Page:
Economy, Domestic Economy

Meager Share in Int’l Dry Fruit Market

Meager Share in Int’l Dry Fruit MarketMeager Share in Int’l Dry Fruit Market

Iran is one of the leading producers and exporters of dried fruits and nuts. According to data from the agricultural ministry, the country exported 180,262 metric tons of pistachio, 113,378 tons of raisin and 2,729 tons of almond during the past Iranian calendar year (ended March 20), Mehr news agency reported. Iran also exported about 120,000 tons of different varieties of dates during the same period. This is while according to experts, Iran’s share in the global dried fruit market is still far below capacity.

A report in the Persian newspaper Forsat-e Emruz investigates the current conditions of the dried fruit and nuts market.

  Suitable Climate

Noting that Iran’s diverse climate provides a suitable condition for cultivation and production of nuts and dry fruits, business expert Reza Mohebbi believes development in this area requires expert planning and support from both private and government sectors to increase production.

Pointing to the water scarcity in the country, he suggested expanding the cultivation of agricultural products such as pistachio, walnut, and dates which are suitable for Iran’s climatic conditions to replace the high water-consuming crops which have a lower profitability margin, such as watermelon.  

  Need for Processing, Packaging

The expert also noted that years of mismanagement and lack of prudent planning by authorities has led to export monopolies and negligence towards such important parameters as processing, packaging, and branding by exporters who often resort to bulk export for quick profit.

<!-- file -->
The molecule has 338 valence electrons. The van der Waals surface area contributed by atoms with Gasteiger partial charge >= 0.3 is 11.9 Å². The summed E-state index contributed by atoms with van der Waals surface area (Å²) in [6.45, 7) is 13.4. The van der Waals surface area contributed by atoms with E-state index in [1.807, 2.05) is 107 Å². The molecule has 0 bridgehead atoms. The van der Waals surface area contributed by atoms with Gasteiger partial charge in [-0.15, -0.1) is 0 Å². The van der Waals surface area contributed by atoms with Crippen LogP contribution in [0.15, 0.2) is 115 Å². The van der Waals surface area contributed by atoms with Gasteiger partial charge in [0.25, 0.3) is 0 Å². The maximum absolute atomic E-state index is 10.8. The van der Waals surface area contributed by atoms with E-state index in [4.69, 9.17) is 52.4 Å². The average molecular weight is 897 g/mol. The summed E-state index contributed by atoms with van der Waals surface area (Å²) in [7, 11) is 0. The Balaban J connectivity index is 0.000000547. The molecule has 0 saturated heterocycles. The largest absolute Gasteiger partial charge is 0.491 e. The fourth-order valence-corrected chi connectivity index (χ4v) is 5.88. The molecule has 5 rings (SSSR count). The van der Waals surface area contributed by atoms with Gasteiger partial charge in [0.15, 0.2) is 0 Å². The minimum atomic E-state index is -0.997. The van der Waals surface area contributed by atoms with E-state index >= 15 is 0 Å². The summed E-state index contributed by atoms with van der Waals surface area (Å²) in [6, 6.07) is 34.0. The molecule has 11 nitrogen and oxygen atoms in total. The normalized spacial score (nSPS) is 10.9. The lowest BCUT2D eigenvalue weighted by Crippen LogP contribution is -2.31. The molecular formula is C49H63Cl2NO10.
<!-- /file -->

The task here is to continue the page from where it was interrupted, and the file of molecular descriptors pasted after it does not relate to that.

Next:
The majority of Iranian nuts and dried fruits are exported in bulk wholesale to foreign buyers who then re-export it after processing and packaging under their own brand names. Therefore, the expert points out that the Iranian producers are deprived of huge profits which they could potentially gain through improving the packaging quality.

Head of Iran’s Dried Fruit Exporters Association, Mohammad-Hasssan Shamsfard also noted that export of some dried fruit varieties such as apricots, almond and walnut have experienced sharp decline in recent years due to the lower quality and packaging, which hurt competitiveness in the global markets.

According to this expert, Iranian traders have mainly concentrated on export of pistachio, raisin and dates; whereas some products such as almond and walnut for which Iran was once regarded as a major exporter, are currently being imported from China.

He believes huge investments are required in the packaging industry to enable the Iranian dried fruit brands appeal to foreign buyers and compete in global markets.